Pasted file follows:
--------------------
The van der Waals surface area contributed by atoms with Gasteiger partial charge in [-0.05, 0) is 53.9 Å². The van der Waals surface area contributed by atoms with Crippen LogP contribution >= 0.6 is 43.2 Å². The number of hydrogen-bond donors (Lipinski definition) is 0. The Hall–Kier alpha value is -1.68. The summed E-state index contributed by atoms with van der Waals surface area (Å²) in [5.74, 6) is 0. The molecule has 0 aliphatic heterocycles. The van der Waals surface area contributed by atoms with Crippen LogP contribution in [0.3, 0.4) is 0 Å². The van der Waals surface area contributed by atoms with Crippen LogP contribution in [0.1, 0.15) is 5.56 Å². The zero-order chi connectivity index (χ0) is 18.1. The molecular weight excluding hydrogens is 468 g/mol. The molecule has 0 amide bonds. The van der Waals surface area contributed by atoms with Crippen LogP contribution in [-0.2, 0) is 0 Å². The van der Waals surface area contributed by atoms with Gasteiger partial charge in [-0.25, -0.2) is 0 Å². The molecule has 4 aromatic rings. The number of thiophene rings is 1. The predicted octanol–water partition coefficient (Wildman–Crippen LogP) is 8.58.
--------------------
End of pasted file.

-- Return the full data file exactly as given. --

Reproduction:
The van der Waals surface area contributed by atoms with Gasteiger partial charge in [-0.05, 0) is 53.9 Å². The van der Waals surface area contributed by atoms with Crippen LogP contribution >= 0.6 is 43.2 Å². The number of hydrogen-bond donors (Lipinski definition) is 0. The Hall–Kier alpha value is -1.68. The summed E-state index contributed by atoms with van der Waals surface area (Å²) in [5.74, 6) is 0. The molecule has 0 aliphatic heterocycles. The van der Waals surface area contributed by atoms with Crippen LogP contribution in [0.3, 0.4) is 0 Å². The van der Waals surface area contributed by atoms with Crippen LogP contribution in [0.1, 0.15) is 5.56 Å². The zero-order chi connectivity index (χ0) is 18.1. The molecular weight excluding hydrogens is 468 g/mol. The molecule has 0 amide bonds. The van der Waals surface area contributed by atoms with Crippen LogP contribution in [-0.2, 0) is 0 Å². The van der Waals surface area contributed by atoms with Gasteiger partial charge in [-0.25, -0.2) is 0 Å². The molecule has 4 aromatic rings. The number of thiophene rings is 1. The predicted octanol–water partition coefficient (Wildman–Crippen LogP) is 8.58.